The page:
Examples

  1. When using a 50 cm3 burette:

The arrows show two consecutive lines in each burette.

A –    18.4 cm3 – 18.3 cm3 = 0.1 cm3                0.1 cm3 / 2 = 0.05 cm3   →  measurement: 18.75 cm3

B –    0.2 cm3 – 0.1 cm3 = 0.1 cm3                    0.1 cm3 / 2 = 0.05 cm3    →  measurement:   9.25 cm3

C –    23.4 cm3 – 23.3 cm3 = 1 cm3                    0.1 cm3 / 2 = 0.05 cm3   →  measurement: 23.00 cm3

Note that

  • The scale in the burette is upside down.
  • All measurements have 2 decimals and the last digit will be 0 or 5.
  • All measurements will have 3 or 4 significant digits.
  • The last digit will always be 0 or 5 depending on the position of the lower meniscus.
  1. When using a graduated cylinder, the accuracy depends on the graduated scale that it contains.

The arrows show two consecutive lines in each graduated cylinder.

A –          23.4 cm3 – 23.2 cm3 = 0.2 cm3 è 0.2 cm3 / 2 = 0.1 cm3               è measurement: 24.0 cm3

B –          9.7 cm3 – 9.6 cm3 = 0.1 cm3 è 0.1 cm3 / 2 = 0.05 cm3                         è measurement: 9.25 cm3

C –          79 cm3 – 78 cm3 = 1 cm3 è 1 cm3 / 2 = 0.5 cm3                                           è measurement: 75.5 cm3

Note that

  • All measurements given have 3 significant digits.
  • Not all measurements have the same number of decimals.

How Many Digits Should We Show in our calculations?

 

Many times, your calculator will display an answer containing more digits than the number of significant figures you obtained in the measurements.

Example:

You calculate through a titration that 20.35 mL of NaOH solution neutralize 25.0 mL of a 0.110 mol.dm-3 solution of HCl, you should perform the following calculations:

  1. Find the number of moles of Hydrochloric acid used è0 / 1000 x 0.110 = 0.00275
  2. Find the concentration of sodium hydroxide solution. è00275 x 20.35 / 1000 = 0.1351351

Note that

  • Burette reading for HCl volume used = 20.35 cm3- (4 sig dig)
  • Volume of NaOH = 25.0 cm3- (3 sig dig)
  • Concentration of NaOH = 0.110 mol/dm3- (3 sig dig)

You may notice that your calculator shows 0.1351351, but since the volume of NaOH was given with 3 significant digits, and the concentration of HCl is also given with 3 significant digits, the correct value is 0.135 mol dm-3.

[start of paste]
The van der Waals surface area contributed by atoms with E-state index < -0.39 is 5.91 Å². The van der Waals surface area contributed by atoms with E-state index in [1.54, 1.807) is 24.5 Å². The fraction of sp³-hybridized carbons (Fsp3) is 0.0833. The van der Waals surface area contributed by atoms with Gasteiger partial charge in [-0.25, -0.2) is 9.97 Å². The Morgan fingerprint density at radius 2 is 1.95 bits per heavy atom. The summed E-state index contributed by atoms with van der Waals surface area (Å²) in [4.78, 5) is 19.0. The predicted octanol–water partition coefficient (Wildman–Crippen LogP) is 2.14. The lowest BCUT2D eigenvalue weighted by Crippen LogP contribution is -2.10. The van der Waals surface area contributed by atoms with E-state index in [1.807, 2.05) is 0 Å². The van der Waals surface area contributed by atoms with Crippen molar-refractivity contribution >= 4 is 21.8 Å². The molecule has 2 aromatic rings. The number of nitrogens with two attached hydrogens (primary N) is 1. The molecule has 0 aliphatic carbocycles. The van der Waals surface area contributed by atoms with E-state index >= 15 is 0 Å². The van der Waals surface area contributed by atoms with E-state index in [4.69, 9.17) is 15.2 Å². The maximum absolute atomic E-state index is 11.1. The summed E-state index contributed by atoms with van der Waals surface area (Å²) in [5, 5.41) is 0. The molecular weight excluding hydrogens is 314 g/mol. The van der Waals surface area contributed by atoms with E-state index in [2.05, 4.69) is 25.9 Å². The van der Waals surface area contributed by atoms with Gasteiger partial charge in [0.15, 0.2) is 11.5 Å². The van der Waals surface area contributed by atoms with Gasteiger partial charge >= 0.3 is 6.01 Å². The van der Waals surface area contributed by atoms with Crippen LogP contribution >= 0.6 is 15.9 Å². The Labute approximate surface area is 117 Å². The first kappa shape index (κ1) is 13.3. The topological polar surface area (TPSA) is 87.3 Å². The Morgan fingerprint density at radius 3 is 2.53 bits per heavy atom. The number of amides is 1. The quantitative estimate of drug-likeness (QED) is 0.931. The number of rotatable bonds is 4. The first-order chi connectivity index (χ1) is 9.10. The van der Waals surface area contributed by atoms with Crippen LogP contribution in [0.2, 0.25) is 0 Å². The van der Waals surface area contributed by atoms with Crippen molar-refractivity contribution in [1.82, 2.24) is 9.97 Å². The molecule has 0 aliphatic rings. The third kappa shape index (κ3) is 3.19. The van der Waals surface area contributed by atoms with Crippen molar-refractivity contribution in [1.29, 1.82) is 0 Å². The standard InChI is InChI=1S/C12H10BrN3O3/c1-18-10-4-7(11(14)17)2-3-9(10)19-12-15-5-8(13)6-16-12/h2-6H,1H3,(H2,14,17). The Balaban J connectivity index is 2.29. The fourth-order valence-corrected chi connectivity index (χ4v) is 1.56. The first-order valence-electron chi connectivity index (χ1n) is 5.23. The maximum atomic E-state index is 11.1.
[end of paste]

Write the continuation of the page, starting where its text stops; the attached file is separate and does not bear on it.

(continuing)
How many decimals? How many Significant digits?

 

Rules for calculations vary based on the calculation performed.

Addition and Subtraction Multiplication and Division
             1.4767g  +   3.2g   +  3.507 g =   8.1787 g

                   (4)            (1)            (3 )   =     (1)   (lowest)

( ) denotes the number of decimals

     1.4767 cm x 3.20 cm x 3.507 cm = 16.5485 cm3

              (5)               (3)             (4 )        =  (3)   (lowest)

( ) denotes the number of significant digits

Calculator shows: 8.1787 Calculator shows: 16.5485
Correct answer: 8.2 g             1 decimal Correct answer: 16.5  cm3                3 sig dig

How to Round Off

When performing calculations, you need to know which digits are important (significant) and which are not. The significant figures are kept and the insignificant figures are dropped. You need to know what to do with the last significant digit in our number, and that depends on the FIRST NON SIGNIFICANT DIGIT.

If the number AFTER the last significant digit is 5 or more, round up

Example:              

25.0 x 0.110 / 20.00 = 0.1375                                                            → 0.138               (3 sig fig)

25.0 x 0.200 / 11.50 = 0.43478                                                         → 0.435               (3 sig fig)

If the number AFTER the last significant digit is lower than 5, you just drop the numbers.

25.0 x 0.110 / 21.75 = 0.12644                                                           → 0.126               (3 sig fig)

25.0 x 0.010 / 12.25 = 0.02041          0.0204  (3 sig dig)        → 0.020               (2 sig fig)

(you should show 0.020 since the concentration of the acid is given with 2 sig dig)

 

Final Clarification: In your Cambridge Examination, you will be asked for the correct amount of sig fig in your answer. If nothing is stated, Most of the time, you should use 3 or 4 significant figures. Look for clues in the numbers given.

here you have a word document with the instructions given above

AS Chemistry – How to use Significant Digits